Full TitleA Phase I Study of CD19-Targeted 19(T2)28z1xx Chimeric Antigen Receptor (CAR) Modified T Cells in Adult Patients with Relapsed or Refractory B-cell Malignancies
This study is evaluating the safety of a new form of CAR T-cell therapy for patients with B-cell leukemia or lymphoma that have continued to grow or came back after prior treatment. With CAR T-cell therapy, some of a patient’s own T cells (a type of white blood cell) are removed and genetically modified in a laboratory to recognize their own cancer cells. The modified T cells, known as CAR T cells, are then returned to the patient to find and kill cancer cells throughout the body. This approach is a form of immunotherapy.
The CAR T-cell therapy being assessed in this study is called 19(T2)28z1xx. The modified T cells recognize a protein on cancer cells called CD19 and have been further engineered from previous generations of CAR to improve their effectiveness and provide prolonged immunity against tumors. There are other forms of CAR T-cell therapy that recognize CD19, but it is thought that the CAR T cells used in this study will help to shrink or stabilize cancer more effectively for a longer period of time after treatment.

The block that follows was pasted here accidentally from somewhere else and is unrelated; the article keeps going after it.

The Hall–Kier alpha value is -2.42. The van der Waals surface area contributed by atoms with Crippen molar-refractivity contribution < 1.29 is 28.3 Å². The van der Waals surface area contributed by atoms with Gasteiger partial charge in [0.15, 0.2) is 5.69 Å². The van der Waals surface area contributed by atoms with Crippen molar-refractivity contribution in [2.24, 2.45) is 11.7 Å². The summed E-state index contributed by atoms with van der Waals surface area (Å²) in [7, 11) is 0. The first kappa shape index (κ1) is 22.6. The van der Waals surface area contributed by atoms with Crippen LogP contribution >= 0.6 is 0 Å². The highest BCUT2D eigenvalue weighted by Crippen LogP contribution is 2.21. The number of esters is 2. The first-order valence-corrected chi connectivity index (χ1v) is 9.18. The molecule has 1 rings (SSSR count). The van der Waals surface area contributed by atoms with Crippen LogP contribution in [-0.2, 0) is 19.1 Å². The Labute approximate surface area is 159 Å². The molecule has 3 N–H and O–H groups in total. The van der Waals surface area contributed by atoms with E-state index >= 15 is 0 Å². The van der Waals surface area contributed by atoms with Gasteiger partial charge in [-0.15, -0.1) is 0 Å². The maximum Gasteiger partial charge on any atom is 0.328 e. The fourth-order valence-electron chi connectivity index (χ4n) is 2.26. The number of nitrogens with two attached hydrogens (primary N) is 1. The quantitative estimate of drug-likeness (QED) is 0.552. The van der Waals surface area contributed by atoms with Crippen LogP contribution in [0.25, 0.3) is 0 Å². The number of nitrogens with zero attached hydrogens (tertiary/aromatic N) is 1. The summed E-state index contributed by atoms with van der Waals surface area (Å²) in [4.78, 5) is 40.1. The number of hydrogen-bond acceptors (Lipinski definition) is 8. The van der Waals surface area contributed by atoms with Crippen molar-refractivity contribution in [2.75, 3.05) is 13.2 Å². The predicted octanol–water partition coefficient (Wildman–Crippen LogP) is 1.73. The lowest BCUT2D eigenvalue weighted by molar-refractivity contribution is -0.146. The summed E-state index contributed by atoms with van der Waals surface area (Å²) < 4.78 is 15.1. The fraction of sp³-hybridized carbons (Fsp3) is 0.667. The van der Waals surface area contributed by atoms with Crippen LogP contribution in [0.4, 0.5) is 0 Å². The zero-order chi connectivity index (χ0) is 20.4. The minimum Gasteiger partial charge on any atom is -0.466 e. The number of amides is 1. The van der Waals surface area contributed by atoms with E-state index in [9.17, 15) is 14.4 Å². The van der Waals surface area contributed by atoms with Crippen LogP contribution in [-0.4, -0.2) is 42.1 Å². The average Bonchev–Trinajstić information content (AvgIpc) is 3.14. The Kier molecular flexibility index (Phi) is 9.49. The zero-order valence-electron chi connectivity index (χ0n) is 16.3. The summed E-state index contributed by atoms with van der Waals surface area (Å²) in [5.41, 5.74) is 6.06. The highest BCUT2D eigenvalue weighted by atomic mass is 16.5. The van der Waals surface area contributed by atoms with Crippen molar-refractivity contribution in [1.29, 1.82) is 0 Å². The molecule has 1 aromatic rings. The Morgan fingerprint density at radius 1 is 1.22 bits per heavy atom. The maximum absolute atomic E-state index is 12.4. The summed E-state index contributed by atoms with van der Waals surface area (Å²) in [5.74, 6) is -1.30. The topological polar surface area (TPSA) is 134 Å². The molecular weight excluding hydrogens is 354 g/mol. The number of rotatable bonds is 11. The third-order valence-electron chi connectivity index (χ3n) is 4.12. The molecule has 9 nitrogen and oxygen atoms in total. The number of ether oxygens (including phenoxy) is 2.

Before patients receive 19(T2)28z1xx CAR T cells, they will receive “conditioning” chemotherapy with fludarabine and cyclophosphamide to suppress the immune system and help prepare the body for receiving the CAR T cells. The treatments in this study are given intravenously (by vein).
To be eligible for this study, patients must meet several criteria, including but not limited to the following:
- Patients must have B-cell leukemia or lymphoma that came back or continued to grow despite treatment.
- Patients should recover from the serious side effects of prior therapies before receiving the study treatment.
- Patients must be able to walk and do routine activities for more than half of their normal waking hours.
- This study is for patients age 18 and older.
For more information about this study and to inquire about eligibility, please contact Dr. Jae Park at 646-608-3743.